^stuff like this^

I understand why the quote is so popular. There is something inspiring, something hopeful about it. It is just poetic enough to sound reasonable, just vague enough to withstand any serious scrutiny.

The only problem, of course, is that it is almost entirely false.

If the phrase was not so oft-quoted, if I did not think it influenced people’s decisions, I wouldn’t be writing this post. But from where I stand, this…

View original 1,026 more words

Basic Authentication in WordPress

About a month ago, I worked on a plugin to help retrieve a lawyer’s reviews from the AVVO API. One of the key aspects of connecting with the AVVO API was using basic authentication, which was a new method of connecting to an API for me.

What is Basic Authentication?

Basic authentication requires that an authorization header be sent that contains the following:

'Basic ' . base64_encode( "{$username}:{$password}" )

That is the string Basic, followed by a base 64 encoded string comprised of a username, colon, and then password.

Implementing Basic Authentication in WordPress

One of my favorite tools in WordPress is the HTTP API. Not only does it handle different server configurations and simplify the process of making API calls, but it makes setting headers as simple as passing an array of arguments.

Here is an example of how I implemented the basic authentication API call.


function make_basic_auth_request( $api_url, $username, $password ) {
    $request = wp_remote_get(
            'headers' => array(
                'Authorization' => 'Basic ' . base64_encode( "{$username}:{$password}" )

    if ( is_wp_error( $request ) ) {
        return $request;
    } else {
        return json_decode( wp_remote_retrieve_body( $request ) );

The function above will return a WP_Error object if the API call fails or a JSON decoded string if the API call was successful.

A Real Life Example

I have published the WordPress plugin I built to get AVVO reviews on Github.

Note: This plugin only implements the reviews portion of the AVVO API, and its purpose was solely to factor out code from a custom theme. As such, it should not be looked at as complete.

Becoming an Automattic Code Wrangler : Beginning to End

Looking back, I remember how anxious I was throughout the whole process of applying, interviewing, and going through trial at Automattic… I also remember that while there are many stories of the process for Happiness Engineers, there were very few for Code Wranglers.

Because of this, I’d like to share my experience from applying to accepting the job offer.

Applying to Automattic

Applying to Automattic is a pretty straight forward process. Go to Automattic’s Work With Us page, find your job, then send an email that follows the instructions at the bottom of the page.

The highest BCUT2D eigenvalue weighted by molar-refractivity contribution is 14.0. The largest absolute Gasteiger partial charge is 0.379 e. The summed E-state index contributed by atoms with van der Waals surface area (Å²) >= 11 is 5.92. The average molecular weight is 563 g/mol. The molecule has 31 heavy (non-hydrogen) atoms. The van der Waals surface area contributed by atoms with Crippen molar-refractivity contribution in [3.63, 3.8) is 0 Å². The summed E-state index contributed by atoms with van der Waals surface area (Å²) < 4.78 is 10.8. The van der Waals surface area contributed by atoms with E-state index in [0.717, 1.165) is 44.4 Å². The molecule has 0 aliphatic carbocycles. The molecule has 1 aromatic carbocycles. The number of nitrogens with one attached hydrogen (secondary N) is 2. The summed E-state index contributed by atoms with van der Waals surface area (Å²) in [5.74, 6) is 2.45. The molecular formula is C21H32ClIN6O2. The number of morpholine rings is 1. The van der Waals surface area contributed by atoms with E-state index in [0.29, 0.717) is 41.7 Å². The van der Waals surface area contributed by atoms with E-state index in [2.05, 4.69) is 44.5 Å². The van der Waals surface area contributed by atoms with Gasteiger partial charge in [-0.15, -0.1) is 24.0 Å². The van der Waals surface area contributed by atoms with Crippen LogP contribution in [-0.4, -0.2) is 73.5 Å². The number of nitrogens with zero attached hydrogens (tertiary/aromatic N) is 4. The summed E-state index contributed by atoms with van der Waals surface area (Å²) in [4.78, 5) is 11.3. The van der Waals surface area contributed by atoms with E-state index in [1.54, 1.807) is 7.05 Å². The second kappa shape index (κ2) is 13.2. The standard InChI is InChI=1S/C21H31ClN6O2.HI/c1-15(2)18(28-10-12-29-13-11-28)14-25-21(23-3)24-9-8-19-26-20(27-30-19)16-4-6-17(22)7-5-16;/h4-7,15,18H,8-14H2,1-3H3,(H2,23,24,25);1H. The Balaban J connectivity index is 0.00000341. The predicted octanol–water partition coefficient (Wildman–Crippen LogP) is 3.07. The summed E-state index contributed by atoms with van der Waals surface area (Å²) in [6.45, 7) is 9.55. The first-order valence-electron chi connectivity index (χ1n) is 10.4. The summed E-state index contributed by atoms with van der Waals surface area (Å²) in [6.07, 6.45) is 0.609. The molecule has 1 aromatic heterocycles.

After that, sit back and relax. It took a little over 6 weeks to get a response back to my application.

Interviewing and Code Test

If you make it past the application stage, then the next step is interviewing, which will likely be with a Code Wrangler.

While the content of the interview was similar to other tech interviews that I’ve had, the format was different … The interview was a text chat interview.

Why, you ask?

Well, since Automattic is a completely distributed company, meaning that people work all over the world, much of the communication takes place in the form of text chat. Thus, it makes sense to conduct interviews in the same format that most communication takes place.

As a matter of fact, you can probably expect to communicate solely through text chat throughout the entire hiring process!

If you make it past the interview, then you’ll be given a small coding problem to work on and a due date … This is the code test.

Trial for Code Wranglers

If you successfully make it past the code test, then the next step is the trial.

For my trial, I built a message and error logging API called WP Logger.

The thing that stands out the most about my trial is that there weren’t any hard requirements. My trial lead, Demitrious Kelly, told me to build a logging API, provided a bit of guidance, and set me loose. From there, I iterated quickly and gave him updates throughout the week to get feedback and guidance.

Realizing that this was an audition of sorts, I made it a point to try to answer as many questions as possible by myself. This meant looking at documentation, reading core WordPress code, and more… All before asking a question.

At points, Demitrious provided suggestions that completely changed the direction the project went in. Example: Where I provided a global instantiation of the WP_Logger class that developers could use to log messages… Demitrious suggested to use the WordPress hooks API, which made the code much simpler.

In the end, my trial lasted about 4-5 weeks. After which I was told to get in touch with Matt Mullenweg, the founder of Automattic, via Skype.

The Matt Talk for Code Wranglers

The Matt Talk is the last step in the hiring process for Automattic. But, be forewarned, Matt is not an easy person to get in touch with. It took about 10 days before Matt responded to my initial Skype message.

The talk lasted about 3.5 hours, the end of which was spent on setting a range on salary. Matt welcomed me aboard and I received my offer letter the next day.


A lot has happened over the span of about 10 weeks, so there’s a good chance that I might have missed a few interesting details. So, if there’s something you’re curious about, leave a comment below, and I’ll attempt to answer your question.